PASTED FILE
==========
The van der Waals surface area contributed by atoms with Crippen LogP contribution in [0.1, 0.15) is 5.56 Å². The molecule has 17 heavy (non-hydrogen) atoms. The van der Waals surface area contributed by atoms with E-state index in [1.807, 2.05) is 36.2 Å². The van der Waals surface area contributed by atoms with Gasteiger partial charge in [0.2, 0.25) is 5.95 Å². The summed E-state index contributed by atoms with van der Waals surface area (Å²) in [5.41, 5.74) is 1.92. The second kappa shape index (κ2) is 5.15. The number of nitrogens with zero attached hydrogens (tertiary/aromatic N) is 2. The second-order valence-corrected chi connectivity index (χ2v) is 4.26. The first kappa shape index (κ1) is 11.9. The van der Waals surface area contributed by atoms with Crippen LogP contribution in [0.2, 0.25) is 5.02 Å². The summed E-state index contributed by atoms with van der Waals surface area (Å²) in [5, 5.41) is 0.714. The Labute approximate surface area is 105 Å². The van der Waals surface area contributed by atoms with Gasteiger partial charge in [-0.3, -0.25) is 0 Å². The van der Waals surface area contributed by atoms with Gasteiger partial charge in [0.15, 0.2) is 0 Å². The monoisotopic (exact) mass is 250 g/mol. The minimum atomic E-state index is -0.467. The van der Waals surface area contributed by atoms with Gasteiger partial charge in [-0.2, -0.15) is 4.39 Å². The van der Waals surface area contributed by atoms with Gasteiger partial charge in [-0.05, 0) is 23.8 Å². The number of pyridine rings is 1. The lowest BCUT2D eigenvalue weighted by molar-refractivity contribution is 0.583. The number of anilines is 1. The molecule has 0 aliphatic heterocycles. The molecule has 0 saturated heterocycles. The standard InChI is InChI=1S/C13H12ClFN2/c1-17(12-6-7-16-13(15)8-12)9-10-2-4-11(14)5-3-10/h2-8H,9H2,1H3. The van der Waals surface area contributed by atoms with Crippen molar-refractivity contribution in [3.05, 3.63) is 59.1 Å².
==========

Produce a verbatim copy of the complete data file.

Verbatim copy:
The van der Waals surface area contributed by atoms with Crippen LogP contribution in [0.1, 0.15) is 5.56 Å². The molecule has 17 heavy (non-hydrogen) atoms. The van der Waals surface area contributed by atoms with E-state index in [1.807, 2.05) is 36.2 Å². The van der Waals surface area contributed by atoms with Gasteiger partial charge in [0.2, 0.25) is 5.95 Å². The summed E-state index contributed by atoms with van der Waals surface area (Å²) in [5.41, 5.74) is 1.92. The second kappa shape index (κ2) is 5.15. The number of nitrogens with zero attached hydrogens (tertiary/aromatic N) is 2. The second-order valence-corrected chi connectivity index (χ2v) is 4.26. The first kappa shape index (κ1) is 11.9. The van der Waals surface area contributed by atoms with Crippen LogP contribution in [0.2, 0.25) is 5.02 Å². The summed E-state index contributed by atoms with van der Waals surface area (Å²) in [5, 5.41) is 0.714. The Labute approximate surface area is 105 Å². The van der Waals surface area contributed by atoms with Gasteiger partial charge in [-0.3, -0.25) is 0 Å². The van der Waals surface area contributed by atoms with Gasteiger partial charge in [0.15, 0.2) is 0 Å². The monoisotopic (exact) mass is 250 g/mol. The minimum atomic E-state index is -0.467. The van der Waals surface area contributed by atoms with Gasteiger partial charge in [-0.2, -0.15) is 4.39 Å². The van der Waals surface area contributed by atoms with Gasteiger partial charge in [-0.05, 0) is 23.8 Å². The number of pyridine rings is 1. The lowest BCUT2D eigenvalue weighted by molar-refractivity contribution is 0.583. The number of anilines is 1. The molecule has 0 aliphatic heterocycles. The molecule has 0 saturated heterocycles. The standard InChI is InChI=1S/C13H12ClFN2/c1-17(12-6-7-16-13(15)8-12)9-10-2-4-11(14)5-3-10/h2-8H,9H2,1H3. The van der Waals surface area contributed by atoms with Crippen molar-refractivity contribution in [3.05, 3.63) is 59.1 Å².